The Art of Winemaking in Germany
Super DIY Winemaking in Stuttgart, Germany
People don’t usually equate great wines with Germany, but they should. Winemakers here utilize the same soil and sun as France, but they have one major advantage on their side of the border: German engineering.
It just so happens to be harvest season in Stuttgart, Germany, so I spend the day collecting grapes with local vintner Michael Warth, whose vast experience in winemaking spans several countries, including New Zealand, South Africa and the U.S.
Warth now runs the family business in Stuttgart. Remarkably, his family has been making wines in Germany for more than 800 years.
You heard that right—800 years. This is a guy who bleeds wine.
The previous night, Warth and just one other employee worked late into the night pressing grapes, and he’s back at it again this morning, working the harvest with both of his parents.
“That’s different to America,” says Warth, vintner and board member of Weinmanufaktur Untertürkheim. “We try to work in all areas, including the vineyards, the cellar and the selling. It’s the only way to see what you can sell, how to produce, what you need in the cellar. It’s end to end.”
Warth only has 10 employees, which means that the majority of people participating in the harvest are co-op members.
“The [co-op members harvest] in their free time, and it’s a tradition that they get wine in exchange for the picking the grapes. So they drink all year long for free,” he says. “All of them say, ‘each evening, when I open a bottle, I always think about the hard work I’ve done.’”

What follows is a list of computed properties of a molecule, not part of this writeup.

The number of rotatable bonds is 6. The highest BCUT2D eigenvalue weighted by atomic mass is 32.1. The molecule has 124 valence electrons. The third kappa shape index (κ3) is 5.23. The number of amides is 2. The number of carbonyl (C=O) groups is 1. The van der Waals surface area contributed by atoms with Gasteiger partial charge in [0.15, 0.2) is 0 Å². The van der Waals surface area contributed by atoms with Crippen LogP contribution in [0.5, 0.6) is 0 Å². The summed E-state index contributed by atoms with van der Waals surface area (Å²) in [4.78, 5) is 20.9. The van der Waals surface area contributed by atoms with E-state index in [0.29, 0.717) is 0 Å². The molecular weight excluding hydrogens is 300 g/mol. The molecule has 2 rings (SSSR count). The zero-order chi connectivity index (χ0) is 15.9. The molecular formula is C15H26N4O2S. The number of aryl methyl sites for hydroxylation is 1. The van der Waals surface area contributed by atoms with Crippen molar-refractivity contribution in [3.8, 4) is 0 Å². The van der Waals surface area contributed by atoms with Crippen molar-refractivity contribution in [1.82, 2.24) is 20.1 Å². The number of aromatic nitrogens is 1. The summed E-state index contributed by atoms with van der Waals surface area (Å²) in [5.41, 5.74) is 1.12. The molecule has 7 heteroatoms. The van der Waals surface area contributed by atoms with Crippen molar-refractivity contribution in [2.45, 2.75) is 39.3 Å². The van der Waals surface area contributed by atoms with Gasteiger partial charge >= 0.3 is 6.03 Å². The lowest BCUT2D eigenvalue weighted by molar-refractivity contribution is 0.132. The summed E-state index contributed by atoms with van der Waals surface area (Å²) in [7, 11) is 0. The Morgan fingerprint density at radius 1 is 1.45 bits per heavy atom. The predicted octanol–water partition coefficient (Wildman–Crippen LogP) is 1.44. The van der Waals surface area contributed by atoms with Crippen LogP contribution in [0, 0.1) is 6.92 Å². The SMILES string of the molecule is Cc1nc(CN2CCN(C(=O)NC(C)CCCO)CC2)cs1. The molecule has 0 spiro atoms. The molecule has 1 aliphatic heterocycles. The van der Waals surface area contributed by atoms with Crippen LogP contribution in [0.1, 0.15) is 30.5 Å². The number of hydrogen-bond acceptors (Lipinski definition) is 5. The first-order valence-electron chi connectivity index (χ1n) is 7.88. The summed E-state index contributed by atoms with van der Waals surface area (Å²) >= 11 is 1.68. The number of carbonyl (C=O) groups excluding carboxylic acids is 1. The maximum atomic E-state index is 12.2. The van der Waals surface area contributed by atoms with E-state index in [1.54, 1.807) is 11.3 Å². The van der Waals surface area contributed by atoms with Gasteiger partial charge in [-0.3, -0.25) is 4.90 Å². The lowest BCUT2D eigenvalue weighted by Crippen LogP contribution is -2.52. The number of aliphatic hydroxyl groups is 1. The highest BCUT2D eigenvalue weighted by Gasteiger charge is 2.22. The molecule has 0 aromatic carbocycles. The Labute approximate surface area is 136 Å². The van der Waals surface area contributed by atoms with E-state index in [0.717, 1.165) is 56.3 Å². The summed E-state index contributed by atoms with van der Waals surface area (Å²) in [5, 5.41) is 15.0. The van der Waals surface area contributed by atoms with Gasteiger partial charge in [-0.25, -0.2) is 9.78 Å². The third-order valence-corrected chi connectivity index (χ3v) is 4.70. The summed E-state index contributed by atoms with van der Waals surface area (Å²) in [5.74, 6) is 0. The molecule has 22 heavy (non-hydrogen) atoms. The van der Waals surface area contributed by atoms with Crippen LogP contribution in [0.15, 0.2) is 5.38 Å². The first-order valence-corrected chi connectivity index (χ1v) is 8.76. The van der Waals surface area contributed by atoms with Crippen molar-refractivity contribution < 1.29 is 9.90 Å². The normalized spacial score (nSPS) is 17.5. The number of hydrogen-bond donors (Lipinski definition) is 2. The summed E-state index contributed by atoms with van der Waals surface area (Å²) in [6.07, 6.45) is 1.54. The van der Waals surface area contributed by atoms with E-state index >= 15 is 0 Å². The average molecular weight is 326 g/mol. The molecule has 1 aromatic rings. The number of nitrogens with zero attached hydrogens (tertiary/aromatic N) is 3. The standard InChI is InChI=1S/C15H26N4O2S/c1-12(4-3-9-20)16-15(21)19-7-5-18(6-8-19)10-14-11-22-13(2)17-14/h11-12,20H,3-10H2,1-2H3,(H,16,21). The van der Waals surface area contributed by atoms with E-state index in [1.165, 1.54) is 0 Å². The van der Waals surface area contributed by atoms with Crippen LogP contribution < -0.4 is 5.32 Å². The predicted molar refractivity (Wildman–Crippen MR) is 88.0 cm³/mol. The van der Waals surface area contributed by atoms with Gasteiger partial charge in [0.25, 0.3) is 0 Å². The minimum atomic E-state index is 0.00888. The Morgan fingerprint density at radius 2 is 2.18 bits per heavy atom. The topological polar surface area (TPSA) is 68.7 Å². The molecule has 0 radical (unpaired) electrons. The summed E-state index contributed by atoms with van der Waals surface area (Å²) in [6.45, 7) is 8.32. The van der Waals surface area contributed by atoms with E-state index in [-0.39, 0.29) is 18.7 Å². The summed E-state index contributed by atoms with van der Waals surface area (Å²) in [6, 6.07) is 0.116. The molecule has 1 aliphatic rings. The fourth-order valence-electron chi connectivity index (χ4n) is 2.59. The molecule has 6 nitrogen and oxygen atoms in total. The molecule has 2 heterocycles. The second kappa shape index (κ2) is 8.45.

A low overhead also helps the company to keep costs down. Warth tells me that overall, wines in Germany are incredibly affordable. Most of his wines retail for around $10 a bottle—and they are really good.
“I like the white wines,” says Warth. “For me, Germany is the perfect place to produce white wines, and I think we produce Rieslings better than everywhere else in the world.”
Stuttgart’s climate of cold nights and sunny days is ideal for the Riesling grape because it creates a longer period of ripening—approximately 100 days. Harvesting the grape at just the right time not only allows apple and tree fruit notes to develop but also ensures that the winemaker is getting the right balance of acidity.
Notice, too, the lack of irrigation systems. In Germany, vineyards are positioned on hillsides to allow an even distribution of rain. Natural rainfall is thought to be the only way for the vines to retain its terroir characteristics.
Without question, winemaking in Germany is authentic and very DIY. This is the kind of craftsmanship that we just don’t see enough of in this day and age.
“We produce wines with our heart. So we don’t care if you earn one euro more or less—it’s the tradition, the heart and the family,” says Warth. “In America, and I think all overseas, it’s just a production, just a company and just the earning of money. They are interested in the interest. We are very interested in the quality.”